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Communication, speech and language

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Lecture . The dawn of languages

The origin of language, known in linguistics as glottogony, is the onset (начало) in the prehistory of human communication. It also means the ability of humans to use language. There are a number of hypotheses surrounding the origin of language, but each is speculative. Being located so early in human prehistory, it left no direct historical traces and no comparable processes. The evolution of a fully modern human language requires the development of vocal tract used for speech production and cognitive abilities required to produce linguistic utterances. It is mostly undisputed that pre-human australopithecs did not have communication systems significantly different from those found in great apes in general. Some scholars assume the development of primitive language-like systems (proto-language) with Homo habilis (человек умелый), a species of the genus Homo, who lived from approximately 2.3 million years ago at the beginning of the Pleistocene period, while others place the development of primitive symbolic communication only with Homo erectus (1.8 million years ago), and the development of language proper with Homo sapiens sapiens less than 100,000 years ago.

Many scientists make a distinction between speech and language. They believe that language (as a context for communication, and primarily as a cognitive ability to form concepts and communicate them) was developed earlier in human evolution, and speech (one of the forms of communication) was developed much later. The presence of speech (without language) is also possible in some cases of human mental retardation (like Specific Language Impairment) and is also known in the animal kingdom. For instance, talking birds are able to imitate human speech with varying ability. However, this ability to mimic human sounds is very different from the acquisition of syntax. Likewise, the production of speech sounds is not necessary for language use, as evidenced by modern sign languages, which use manual symbols and facial grammar as a basis for language rather than speech. Morse coding system, and the system of the Marine Signal Flags are other forms of communication, but not necessarily language. Cooper, James Fenimore wrote much about American Indians who could read natural and artificial sighns and translate them into their own language.

The distinction between communication and language is also important. For instance, the communicative system of monkeys has been studied extensively. They are known to make up to ten different vocalizations. Many of these are used to warn other members of the group about approaching predators. They include a "leopard call", a "snake call", and an "eagle call", and each call triggers a different defensive strategy. However, these communications are in direct response to a stimulus in the immediate environment, and are not an instance of higher-level reference. Apes in captivity show similar communicative abilities, having been taught rudimentary signs from American Sign Language (but not the actual syntax and the use of lexigrams) —symbols that do not graphically resemble their corresponding words— and computer keyboards. Some apes, such as Kanzi, have been able to learn and use hundreds of lexigrams. However, while these apes are able to learn a basic syntactic and referential system, their communications lack the complexity of a full language.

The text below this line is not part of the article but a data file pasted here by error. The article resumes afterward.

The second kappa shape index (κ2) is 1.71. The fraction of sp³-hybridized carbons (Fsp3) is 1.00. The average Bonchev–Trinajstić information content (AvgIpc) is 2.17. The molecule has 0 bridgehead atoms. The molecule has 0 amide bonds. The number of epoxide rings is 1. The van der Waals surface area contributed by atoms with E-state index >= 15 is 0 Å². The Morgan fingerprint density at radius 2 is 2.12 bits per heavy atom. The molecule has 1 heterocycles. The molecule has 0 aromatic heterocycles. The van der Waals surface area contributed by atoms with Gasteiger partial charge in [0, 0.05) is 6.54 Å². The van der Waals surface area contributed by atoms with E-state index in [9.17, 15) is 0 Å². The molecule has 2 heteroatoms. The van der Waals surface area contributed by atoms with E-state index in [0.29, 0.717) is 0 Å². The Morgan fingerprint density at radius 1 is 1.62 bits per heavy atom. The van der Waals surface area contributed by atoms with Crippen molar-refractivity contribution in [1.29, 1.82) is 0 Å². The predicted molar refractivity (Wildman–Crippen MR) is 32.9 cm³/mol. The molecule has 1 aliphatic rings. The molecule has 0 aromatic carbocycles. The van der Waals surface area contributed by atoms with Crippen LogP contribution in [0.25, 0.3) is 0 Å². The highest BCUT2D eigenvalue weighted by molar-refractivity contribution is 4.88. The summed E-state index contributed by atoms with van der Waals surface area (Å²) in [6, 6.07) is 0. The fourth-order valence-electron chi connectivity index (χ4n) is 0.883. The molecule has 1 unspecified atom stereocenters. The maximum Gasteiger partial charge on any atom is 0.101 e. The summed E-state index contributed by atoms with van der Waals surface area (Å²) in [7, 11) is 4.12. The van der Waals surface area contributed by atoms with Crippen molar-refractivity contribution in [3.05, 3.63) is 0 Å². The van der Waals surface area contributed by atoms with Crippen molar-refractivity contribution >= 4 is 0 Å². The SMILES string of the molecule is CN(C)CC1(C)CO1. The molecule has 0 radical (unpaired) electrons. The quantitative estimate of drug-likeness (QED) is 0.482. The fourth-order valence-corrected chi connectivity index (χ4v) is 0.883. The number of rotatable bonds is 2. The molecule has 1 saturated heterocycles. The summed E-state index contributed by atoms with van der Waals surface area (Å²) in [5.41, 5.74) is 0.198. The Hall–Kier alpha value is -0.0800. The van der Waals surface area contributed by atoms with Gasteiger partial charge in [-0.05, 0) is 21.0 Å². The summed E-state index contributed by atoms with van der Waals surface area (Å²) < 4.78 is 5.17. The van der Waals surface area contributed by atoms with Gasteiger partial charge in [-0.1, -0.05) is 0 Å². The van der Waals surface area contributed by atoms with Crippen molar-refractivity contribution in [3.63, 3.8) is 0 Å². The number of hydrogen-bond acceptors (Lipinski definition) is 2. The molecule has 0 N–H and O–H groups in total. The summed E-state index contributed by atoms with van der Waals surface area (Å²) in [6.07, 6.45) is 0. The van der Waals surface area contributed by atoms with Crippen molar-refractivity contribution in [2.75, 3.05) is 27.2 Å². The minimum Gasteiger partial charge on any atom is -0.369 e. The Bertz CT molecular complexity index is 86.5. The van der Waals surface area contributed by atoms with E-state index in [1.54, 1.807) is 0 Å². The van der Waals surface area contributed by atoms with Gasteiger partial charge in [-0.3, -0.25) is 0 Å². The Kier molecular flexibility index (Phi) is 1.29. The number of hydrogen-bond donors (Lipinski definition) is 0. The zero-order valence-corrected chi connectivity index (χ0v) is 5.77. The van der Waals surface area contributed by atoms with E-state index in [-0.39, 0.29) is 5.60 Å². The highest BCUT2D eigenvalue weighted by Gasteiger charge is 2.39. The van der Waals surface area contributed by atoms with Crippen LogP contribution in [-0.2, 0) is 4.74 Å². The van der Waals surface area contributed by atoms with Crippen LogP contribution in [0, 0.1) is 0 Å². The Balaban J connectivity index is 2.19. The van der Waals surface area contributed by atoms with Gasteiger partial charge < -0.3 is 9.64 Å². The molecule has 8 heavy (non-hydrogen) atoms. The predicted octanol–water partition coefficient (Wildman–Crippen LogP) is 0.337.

It has been also suggested that the key feature of human language is the ability to ask questions. Some animals (notably bonobos and chimpanzees), who learned to communicate with their human trainers (using mostly visual forms of communication), demonstrated that they have the ability to correctly respond to complex questions and requests, but they failed to ask even the simplest questions themselves. Conversely, human children are able to ask their first questions (using only question intonation) at the babbling period of their development, long before they start using syntactic structures. It is crucially important that although babies from different cultures acquire native languages from their social environment, all languages of the world without exception – tonal, non-tonal, intonational and accented – use similar rising “question intonation” for yes-no questions.[7][8] This fact is a strong proof of the universality of question intonation.

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